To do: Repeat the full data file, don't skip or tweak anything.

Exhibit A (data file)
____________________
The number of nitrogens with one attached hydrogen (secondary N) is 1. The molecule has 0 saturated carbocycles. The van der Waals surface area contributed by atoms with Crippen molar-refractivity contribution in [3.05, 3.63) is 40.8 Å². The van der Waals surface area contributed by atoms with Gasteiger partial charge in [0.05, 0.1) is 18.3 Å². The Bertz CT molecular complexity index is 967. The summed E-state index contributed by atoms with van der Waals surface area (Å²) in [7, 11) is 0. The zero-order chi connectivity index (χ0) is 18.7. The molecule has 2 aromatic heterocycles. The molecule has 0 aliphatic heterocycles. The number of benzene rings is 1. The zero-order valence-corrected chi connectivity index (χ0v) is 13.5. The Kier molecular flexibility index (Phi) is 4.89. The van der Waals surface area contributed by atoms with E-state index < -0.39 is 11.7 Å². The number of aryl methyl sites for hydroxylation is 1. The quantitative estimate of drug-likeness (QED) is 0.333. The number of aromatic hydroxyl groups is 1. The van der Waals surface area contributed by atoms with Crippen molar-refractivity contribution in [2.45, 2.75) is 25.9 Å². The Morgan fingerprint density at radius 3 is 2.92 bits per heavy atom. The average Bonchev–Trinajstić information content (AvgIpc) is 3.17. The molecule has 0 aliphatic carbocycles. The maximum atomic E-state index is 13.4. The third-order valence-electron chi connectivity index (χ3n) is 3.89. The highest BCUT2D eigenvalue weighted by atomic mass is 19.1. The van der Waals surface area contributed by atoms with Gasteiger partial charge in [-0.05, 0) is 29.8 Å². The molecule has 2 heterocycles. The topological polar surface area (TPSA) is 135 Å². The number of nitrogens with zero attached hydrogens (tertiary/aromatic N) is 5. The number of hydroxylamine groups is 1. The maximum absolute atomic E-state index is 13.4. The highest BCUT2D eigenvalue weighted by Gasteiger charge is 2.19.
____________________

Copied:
The number of nitrogens with one attached hydrogen (secondary N) is 1. The molecule has 0 saturated carbocycles. The van der Waals surface area contributed by atoms with Crippen molar-refractivity contribution in [3.05, 3.63) is 40.8 Å². The van der Waals surface area contributed by atoms with Gasteiger partial charge in [0.05, 0.1) is 18.3 Å². The Bertz CT molecular complexity index is 967. The summed E-state index contributed by atoms with van der Waals surface area (Å²) in [7, 11) is 0. The zero-order chi connectivity index (χ0) is 18.7. The molecule has 2 aromatic heterocycles. The molecule has 0 aliphatic heterocycles. The number of benzene rings is 1. The zero-order valence-corrected chi connectivity index (χ0v) is 13.5. The Kier molecular flexibility index (Phi) is 4.89. The van der Waals surface area contributed by atoms with E-state index < -0.39 is 11.7 Å². The number of aryl methyl sites for hydroxylation is 1. The quantitative estimate of drug-likeness (QED) is 0.333. The number of aromatic hydroxyl groups is 1. The van der Waals surface area contributed by atoms with Crippen molar-refractivity contribution in [2.45, 2.75) is 25.9 Å². The Morgan fingerprint density at radius 3 is 2.92 bits per heavy atom. The average Bonchev–Trinajstić information content (AvgIpc) is 3.17. The molecule has 0 aliphatic carbocycles. The maximum atomic E-state index is 13.4. The third-order valence-electron chi connectivity index (χ3n) is 3.89. The highest BCUT2D eigenvalue weighted by atomic mass is 19.1. The van der Waals surface area contributed by atoms with Gasteiger partial charge in [-0.05, 0) is 29.8 Å². The molecule has 2 heterocycles. The topological polar surface area (TPSA) is 135 Å². The number of nitrogens with zero attached hydrogens (tertiary/aromatic N) is 5. The number of hydroxylamine groups is 1. The maximum absolute atomic E-state index is 13.4. The highest BCUT2D eigenvalue weighted by Gasteiger charge is 2.19.